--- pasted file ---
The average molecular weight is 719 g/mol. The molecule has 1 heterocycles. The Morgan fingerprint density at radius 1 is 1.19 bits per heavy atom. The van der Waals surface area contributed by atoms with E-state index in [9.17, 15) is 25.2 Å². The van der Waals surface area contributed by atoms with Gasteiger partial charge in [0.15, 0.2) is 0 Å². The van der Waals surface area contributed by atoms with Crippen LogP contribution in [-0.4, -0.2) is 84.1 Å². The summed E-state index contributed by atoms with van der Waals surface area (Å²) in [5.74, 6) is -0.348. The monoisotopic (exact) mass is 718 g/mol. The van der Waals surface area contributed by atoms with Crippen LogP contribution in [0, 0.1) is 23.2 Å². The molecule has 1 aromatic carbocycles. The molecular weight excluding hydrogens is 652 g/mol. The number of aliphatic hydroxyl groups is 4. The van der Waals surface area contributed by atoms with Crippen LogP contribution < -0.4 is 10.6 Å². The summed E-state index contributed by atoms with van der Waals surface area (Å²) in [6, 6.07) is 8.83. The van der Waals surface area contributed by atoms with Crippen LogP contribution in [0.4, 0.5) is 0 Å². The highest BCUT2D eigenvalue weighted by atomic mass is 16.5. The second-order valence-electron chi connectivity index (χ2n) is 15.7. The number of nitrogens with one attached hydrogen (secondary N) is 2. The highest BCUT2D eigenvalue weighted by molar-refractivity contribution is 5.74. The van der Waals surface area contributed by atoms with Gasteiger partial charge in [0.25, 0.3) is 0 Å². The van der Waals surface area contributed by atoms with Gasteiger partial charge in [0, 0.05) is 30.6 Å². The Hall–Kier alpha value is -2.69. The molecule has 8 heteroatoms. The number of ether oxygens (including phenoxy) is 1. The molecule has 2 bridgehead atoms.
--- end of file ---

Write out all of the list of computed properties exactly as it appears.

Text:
The average molecular weight is 719 g/mol. The molecule has 1 heterocycles. The Morgan fingerprint density at radius 1 is 1.19 bits per heavy atom. The van der Waals surface area contributed by atoms with E-state index in [9.17, 15) is 25.2 Å². The van der Waals surface area contributed by atoms with Gasteiger partial charge in [0.15, 0.2) is 0 Å². The van der Waals surface area contributed by atoms with Crippen LogP contribution in [-0.4, -0.2) is 84.1 Å². The summed E-state index contributed by atoms with van der Waals surface area (Å²) in [5.74, 6) is -0.348. The monoisotopic (exact) mass is 718 g/mol. The van der Waals surface area contributed by atoms with Crippen LogP contribution in [0, 0.1) is 23.2 Å². The molecule has 1 aromatic carbocycles. The molecular weight excluding hydrogens is 652 g/mol. The number of aliphatic hydroxyl groups is 4. The van der Waals surface area contributed by atoms with Crippen LogP contribution < -0.4 is 10.6 Å². The summed E-state index contributed by atoms with van der Waals surface area (Å²) in [6, 6.07) is 8.83. The van der Waals surface area contributed by atoms with Crippen LogP contribution in [0.4, 0.5) is 0 Å². The highest BCUT2D eigenvalue weighted by atomic mass is 16.5. The second-order valence-electron chi connectivity index (χ2n) is 15.7. The number of nitrogens with one attached hydrogen (secondary N) is 2. The highest BCUT2D eigenvalue weighted by molar-refractivity contribution is 5.74. The van der Waals surface area contributed by atoms with Gasteiger partial charge in [0.25, 0.3) is 0 Å². The van der Waals surface area contributed by atoms with Gasteiger partial charge in [0, 0.05) is 30.6 Å². The Hall–Kier alpha value is -2.69. The molecule has 8 heteroatoms. The number of ether oxygens (including phenoxy) is 1. The molecule has 2 bridgehead atoms.